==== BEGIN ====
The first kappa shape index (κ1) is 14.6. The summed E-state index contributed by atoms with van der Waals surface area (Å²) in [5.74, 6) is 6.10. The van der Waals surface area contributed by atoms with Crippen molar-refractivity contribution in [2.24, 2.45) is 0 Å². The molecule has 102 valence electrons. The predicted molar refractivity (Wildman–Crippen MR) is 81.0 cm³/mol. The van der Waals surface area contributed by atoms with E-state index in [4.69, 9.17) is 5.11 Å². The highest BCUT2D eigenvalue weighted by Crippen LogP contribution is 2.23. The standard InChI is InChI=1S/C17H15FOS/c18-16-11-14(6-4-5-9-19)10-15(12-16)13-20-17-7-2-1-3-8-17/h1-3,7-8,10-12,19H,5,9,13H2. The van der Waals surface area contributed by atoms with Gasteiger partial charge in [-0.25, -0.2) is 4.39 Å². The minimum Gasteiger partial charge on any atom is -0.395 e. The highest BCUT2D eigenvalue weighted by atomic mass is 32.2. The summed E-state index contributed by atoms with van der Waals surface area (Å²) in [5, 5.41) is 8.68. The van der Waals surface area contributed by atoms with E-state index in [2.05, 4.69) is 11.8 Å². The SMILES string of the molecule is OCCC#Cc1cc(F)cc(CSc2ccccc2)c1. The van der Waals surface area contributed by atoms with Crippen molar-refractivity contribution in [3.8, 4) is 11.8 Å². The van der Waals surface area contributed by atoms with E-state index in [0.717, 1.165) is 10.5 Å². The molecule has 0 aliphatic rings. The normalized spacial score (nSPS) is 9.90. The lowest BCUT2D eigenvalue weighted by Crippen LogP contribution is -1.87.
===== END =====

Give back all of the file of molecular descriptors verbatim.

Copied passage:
The first kappa shape index (κ1) is 14.6. The summed E-state index contributed by atoms with van der Waals surface area (Å²) in [5.74, 6) is 6.10. The van der Waals surface area contributed by atoms with Crippen molar-refractivity contribution in [2.24, 2.45) is 0 Å². The molecule has 102 valence electrons. The predicted molar refractivity (Wildman–Crippen MR) is 81.0 cm³/mol. The van der Waals surface area contributed by atoms with E-state index in [4.69, 9.17) is 5.11 Å². The highest BCUT2D eigenvalue weighted by Crippen LogP contribution is 2.23. The standard InChI is InChI=1S/C17H15FOS/c18-16-11-14(6-4-5-9-19)10-15(12-16)13-20-17-7-2-1-3-8-17/h1-3,7-8,10-12,19H,5,9,13H2. The van der Waals surface area contributed by atoms with Gasteiger partial charge in [-0.25, -0.2) is 4.39 Å². The minimum Gasteiger partial charge on any atom is -0.395 e. The highest BCUT2D eigenvalue weighted by atomic mass is 32.2. The summed E-state index contributed by atoms with van der Waals surface area (Å²) in [5, 5.41) is 8.68. The van der Waals surface area contributed by atoms with E-state index in [2.05, 4.69) is 11.8 Å². The SMILES string of the molecule is OCCC#Cc1cc(F)cc(CSc2ccccc2)c1. The van der Waals surface area contributed by atoms with Crippen molar-refractivity contribution in [3.8, 4) is 11.8 Å². The van der Waals surface area contributed by atoms with E-state index in [0.717, 1.165) is 10.5 Å². The molecule has 0 aliphatic rings. The normalized spacial score (nSPS) is 9.90. The lowest BCUT2D eigenvalue weighted by Crippen LogP contribution is -1.87.